Tuesday, March 11, 2008

Sunday Scribbles "The Experiment"

Ever think about where your food comes from? More specifically have you ever thought how many miles it had traveled before arriving on the supermarkets shelf. I admit I haven’t considered the distance in the past, only when I saw grown locally stickers or produce of Canada, that was till I read The 100-Mile Diet: A Year of Local Eating. The inside cover says:

When Alisa Smith and James MacKinnon learned that the average ingredient in a North American meal travels 1500 miles from farm to plate, they decided to launch a simple experiment to reconnect with the people and places that produced what they ate. For one year, they would consume only food that came from within a 100-mile radius of their Vancouver apartment. The 100-Mile Diet was born.
I finished it Friday night and found it such a rewarding read. They wrote about there own experiences and struggles in finding foods, the big-pictures, and some of their real life that happened along the way. I was inspired. I am in no way prepared to participate in a 100-mile experiment of my own but I have been craving fresh produce, longing for berry harvest so I can try my hand and jam making, and last night I bough a local squash…not sure what I am going to do with it yet. The book has got me thinking and that is always a good place.

For more experiments check out Sunday Scribbles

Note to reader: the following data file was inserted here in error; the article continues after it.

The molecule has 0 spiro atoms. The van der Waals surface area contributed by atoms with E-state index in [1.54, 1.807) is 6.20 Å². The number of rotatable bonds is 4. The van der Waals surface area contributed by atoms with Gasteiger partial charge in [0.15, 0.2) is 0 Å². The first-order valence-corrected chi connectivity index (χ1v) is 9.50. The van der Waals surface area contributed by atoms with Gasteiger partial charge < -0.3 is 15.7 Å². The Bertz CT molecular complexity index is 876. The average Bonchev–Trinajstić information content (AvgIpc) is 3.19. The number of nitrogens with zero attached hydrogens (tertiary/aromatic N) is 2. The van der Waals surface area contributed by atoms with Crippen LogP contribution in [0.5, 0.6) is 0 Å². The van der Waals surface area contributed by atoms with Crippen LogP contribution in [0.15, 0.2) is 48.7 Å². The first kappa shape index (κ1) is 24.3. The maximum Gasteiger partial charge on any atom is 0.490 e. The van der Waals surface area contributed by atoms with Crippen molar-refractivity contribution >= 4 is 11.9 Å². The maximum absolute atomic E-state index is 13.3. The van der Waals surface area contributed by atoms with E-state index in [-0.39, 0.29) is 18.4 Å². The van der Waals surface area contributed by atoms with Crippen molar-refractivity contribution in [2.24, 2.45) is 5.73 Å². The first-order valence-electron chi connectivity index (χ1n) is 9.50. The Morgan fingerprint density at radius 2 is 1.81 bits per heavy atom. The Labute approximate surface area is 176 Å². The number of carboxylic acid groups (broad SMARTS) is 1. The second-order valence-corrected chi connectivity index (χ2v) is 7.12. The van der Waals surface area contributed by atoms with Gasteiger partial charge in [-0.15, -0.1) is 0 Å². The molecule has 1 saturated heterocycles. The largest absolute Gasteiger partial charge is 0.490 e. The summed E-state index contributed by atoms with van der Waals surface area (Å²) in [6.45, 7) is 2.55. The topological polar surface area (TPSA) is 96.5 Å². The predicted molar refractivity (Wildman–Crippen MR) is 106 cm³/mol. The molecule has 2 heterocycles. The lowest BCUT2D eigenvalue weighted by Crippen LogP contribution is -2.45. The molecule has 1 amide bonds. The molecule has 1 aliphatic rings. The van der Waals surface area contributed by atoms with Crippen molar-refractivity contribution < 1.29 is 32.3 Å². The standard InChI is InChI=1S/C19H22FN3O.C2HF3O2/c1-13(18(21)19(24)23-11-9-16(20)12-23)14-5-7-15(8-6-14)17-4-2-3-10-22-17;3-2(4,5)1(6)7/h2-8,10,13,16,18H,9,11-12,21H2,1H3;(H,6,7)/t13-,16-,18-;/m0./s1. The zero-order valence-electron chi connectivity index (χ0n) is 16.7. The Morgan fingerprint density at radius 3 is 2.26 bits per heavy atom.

5 comments:

Susan Helene Gottfried said...

Thinking is good, yes. And great minds think alike -- the prompt this week encouraged me to write about food, too.

glo said...

very cool liz. but I gotta say Jam making is not quite as fun as it seems, the lady who lives benieth me gave me so juce for making jam and i didn't do such a good job at it and ended up just thoughing it out.

Josephine said...

i love the local eating idea!! kudos to you!

Aunt Penny said...

A group in Hamilton have started an "eat local" campaign. I picked up a food map& directory of theirs.It lists a lot of the farmers in the area that sell to the public, what they sell and their hours of operation. I read in the newspaper of a farm in Milton that sells fresh berries but they also freeze them for you to buy all year.Local frozen berries not ones from China. Yummmm!
Eat well. Aunt Penny

Elizabeth said...

Thanks Susan.

Glo, I am still going to try my hand at jam and maybe even preserves.

Thanks Jo, I really miss talking with you just so you know.

Aunt Penny, I am trying hard not to be jealous.